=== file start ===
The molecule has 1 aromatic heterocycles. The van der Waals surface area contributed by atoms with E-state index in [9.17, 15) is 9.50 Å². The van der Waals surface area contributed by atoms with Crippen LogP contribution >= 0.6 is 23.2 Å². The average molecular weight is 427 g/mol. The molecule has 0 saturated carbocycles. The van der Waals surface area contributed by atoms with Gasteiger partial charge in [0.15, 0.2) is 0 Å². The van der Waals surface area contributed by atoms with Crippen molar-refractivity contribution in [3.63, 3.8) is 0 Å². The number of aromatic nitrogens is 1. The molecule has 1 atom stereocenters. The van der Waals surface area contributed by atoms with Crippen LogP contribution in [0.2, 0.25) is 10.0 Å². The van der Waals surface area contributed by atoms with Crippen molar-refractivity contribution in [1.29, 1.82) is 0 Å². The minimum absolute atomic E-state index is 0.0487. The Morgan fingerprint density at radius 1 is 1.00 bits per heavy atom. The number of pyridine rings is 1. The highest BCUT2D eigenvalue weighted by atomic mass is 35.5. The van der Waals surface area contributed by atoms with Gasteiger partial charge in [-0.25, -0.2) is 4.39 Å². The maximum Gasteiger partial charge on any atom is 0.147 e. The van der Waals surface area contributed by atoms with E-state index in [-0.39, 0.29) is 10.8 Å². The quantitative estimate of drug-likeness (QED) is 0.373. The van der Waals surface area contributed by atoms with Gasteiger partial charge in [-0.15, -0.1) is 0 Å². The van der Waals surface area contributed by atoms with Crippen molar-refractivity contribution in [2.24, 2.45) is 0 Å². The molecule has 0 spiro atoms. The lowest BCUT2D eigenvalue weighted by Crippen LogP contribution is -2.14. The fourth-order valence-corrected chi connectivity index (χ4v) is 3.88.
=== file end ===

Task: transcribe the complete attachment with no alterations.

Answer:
The molecule has 1 aromatic heterocycles. The van der Waals surface area contributed by atoms with E-state index in [9.17, 15) is 9.50 Å². The van der Waals surface area contributed by atoms with Crippen LogP contribution >= 0.6 is 23.2 Å². The average molecular weight is 427 g/mol. The molecule has 0 saturated carbocycles. The van der Waals surface area contributed by atoms with Gasteiger partial charge in [0.15, 0.2) is 0 Å². The van der Waals surface area contributed by atoms with Crippen molar-refractivity contribution in [3.63, 3.8) is 0 Å². The number of aromatic nitrogens is 1. The molecule has 1 atom stereocenters. The van der Waals surface area contributed by atoms with Crippen LogP contribution in [0.2, 0.25) is 10.0 Å². The van der Waals surface area contributed by atoms with Crippen molar-refractivity contribution in [1.29, 1.82) is 0 Å². The minimum absolute atomic E-state index is 0.0487. The Morgan fingerprint density at radius 1 is 1.00 bits per heavy atom. The number of pyridine rings is 1. The highest BCUT2D eigenvalue weighted by atomic mass is 35.5. The van der Waals surface area contributed by atoms with Gasteiger partial charge in [-0.25, -0.2) is 4.39 Å². The maximum Gasteiger partial charge on any atom is 0.147 e. The van der Waals surface area contributed by atoms with E-state index in [-0.39, 0.29) is 10.8 Å². The quantitative estimate of drug-likeness (QED) is 0.373. The van der Waals surface area contributed by atoms with Gasteiger partial charge in [-0.15, -0.1) is 0 Å². The van der Waals surface area contributed by atoms with Crippen molar-refractivity contribution in [2.24, 2.45) is 0 Å². The molecule has 0 spiro atoms. The lowest BCUT2D eigenvalue weighted by Crippen LogP contribution is -2.14. The fourth-order valence-corrected chi connectivity index (χ4v) is 3.88.